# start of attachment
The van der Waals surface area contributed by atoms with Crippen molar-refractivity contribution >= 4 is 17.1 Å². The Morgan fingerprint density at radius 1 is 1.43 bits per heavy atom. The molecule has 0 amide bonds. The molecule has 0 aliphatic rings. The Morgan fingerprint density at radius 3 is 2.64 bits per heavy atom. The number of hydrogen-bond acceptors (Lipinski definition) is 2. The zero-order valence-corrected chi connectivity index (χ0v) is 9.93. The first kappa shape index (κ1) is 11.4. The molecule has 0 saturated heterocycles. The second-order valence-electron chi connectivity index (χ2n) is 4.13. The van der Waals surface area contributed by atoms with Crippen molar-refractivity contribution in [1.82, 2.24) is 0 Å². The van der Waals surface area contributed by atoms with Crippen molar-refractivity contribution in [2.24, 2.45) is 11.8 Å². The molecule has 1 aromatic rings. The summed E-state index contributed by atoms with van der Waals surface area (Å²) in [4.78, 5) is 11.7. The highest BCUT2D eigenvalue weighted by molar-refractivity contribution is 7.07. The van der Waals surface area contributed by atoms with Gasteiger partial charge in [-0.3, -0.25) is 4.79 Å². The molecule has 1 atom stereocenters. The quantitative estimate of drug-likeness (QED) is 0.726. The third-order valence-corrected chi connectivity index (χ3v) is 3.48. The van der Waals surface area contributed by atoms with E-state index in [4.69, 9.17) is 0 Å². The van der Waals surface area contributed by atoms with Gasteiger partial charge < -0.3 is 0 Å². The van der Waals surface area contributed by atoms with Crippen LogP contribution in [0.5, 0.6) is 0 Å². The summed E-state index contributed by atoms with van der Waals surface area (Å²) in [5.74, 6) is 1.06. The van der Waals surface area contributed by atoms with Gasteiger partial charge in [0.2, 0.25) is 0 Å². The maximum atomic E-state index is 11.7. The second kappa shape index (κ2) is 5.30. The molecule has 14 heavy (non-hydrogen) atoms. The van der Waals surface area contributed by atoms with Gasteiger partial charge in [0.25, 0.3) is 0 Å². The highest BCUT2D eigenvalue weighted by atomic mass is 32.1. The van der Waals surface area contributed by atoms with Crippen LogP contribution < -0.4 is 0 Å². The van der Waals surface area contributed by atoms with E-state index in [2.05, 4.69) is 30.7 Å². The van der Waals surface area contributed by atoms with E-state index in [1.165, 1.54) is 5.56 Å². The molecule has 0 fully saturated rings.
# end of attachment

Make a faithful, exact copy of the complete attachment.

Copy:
The van der Waals surface area contributed by atoms with Crippen molar-refractivity contribution >= 4 is 17.1 Å². The Morgan fingerprint density at radius 1 is 1.43 bits per heavy atom. The molecule has 0 amide bonds. The molecule has 0 aliphatic rings. The Morgan fingerprint density at radius 3 is 2.64 bits per heavy atom. The number of hydrogen-bond acceptors (Lipinski definition) is 2. The zero-order valence-corrected chi connectivity index (χ0v) is 9.93. The first kappa shape index (κ1) is 11.4. The molecule has 0 saturated heterocycles. The second-order valence-electron chi connectivity index (χ2n) is 4.13. The van der Waals surface area contributed by atoms with Crippen molar-refractivity contribution in [1.82, 2.24) is 0 Å². The van der Waals surface area contributed by atoms with Crippen molar-refractivity contribution in [2.24, 2.45) is 11.8 Å². The molecule has 1 aromatic rings. The summed E-state index contributed by atoms with van der Waals surface area (Å²) in [4.78, 5) is 11.7. The highest BCUT2D eigenvalue weighted by molar-refractivity contribution is 7.07. The van der Waals surface area contributed by atoms with Gasteiger partial charge in [-0.3, -0.25) is 4.79 Å². The molecule has 1 atom stereocenters. The quantitative estimate of drug-likeness (QED) is 0.726. The third-order valence-corrected chi connectivity index (χ3v) is 3.48. The van der Waals surface area contributed by atoms with E-state index in [4.69, 9.17) is 0 Å². The van der Waals surface area contributed by atoms with Gasteiger partial charge < -0.3 is 0 Å². The van der Waals surface area contributed by atoms with Crippen LogP contribution in [0.5, 0.6) is 0 Å². The summed E-state index contributed by atoms with van der Waals surface area (Å²) in [5.74, 6) is 1.06. The van der Waals surface area contributed by atoms with Gasteiger partial charge in [0.2, 0.25) is 0 Å². The maximum atomic E-state index is 11.7. The second kappa shape index (κ2) is 5.30. The molecule has 14 heavy (non-hydrogen) atoms. The van der Waals surface area contributed by atoms with Gasteiger partial charge in [0.25, 0.3) is 0 Å². The highest BCUT2D eigenvalue weighted by atomic mass is 32.1. The van der Waals surface area contributed by atoms with Crippen LogP contribution < -0.4 is 0 Å². The van der Waals surface area contributed by atoms with E-state index in [2.05, 4.69) is 30.7 Å². The van der Waals surface area contributed by atoms with E-state index in [1.165, 1.54) is 5.56 Å². The molecule has 0 fully saturated rings.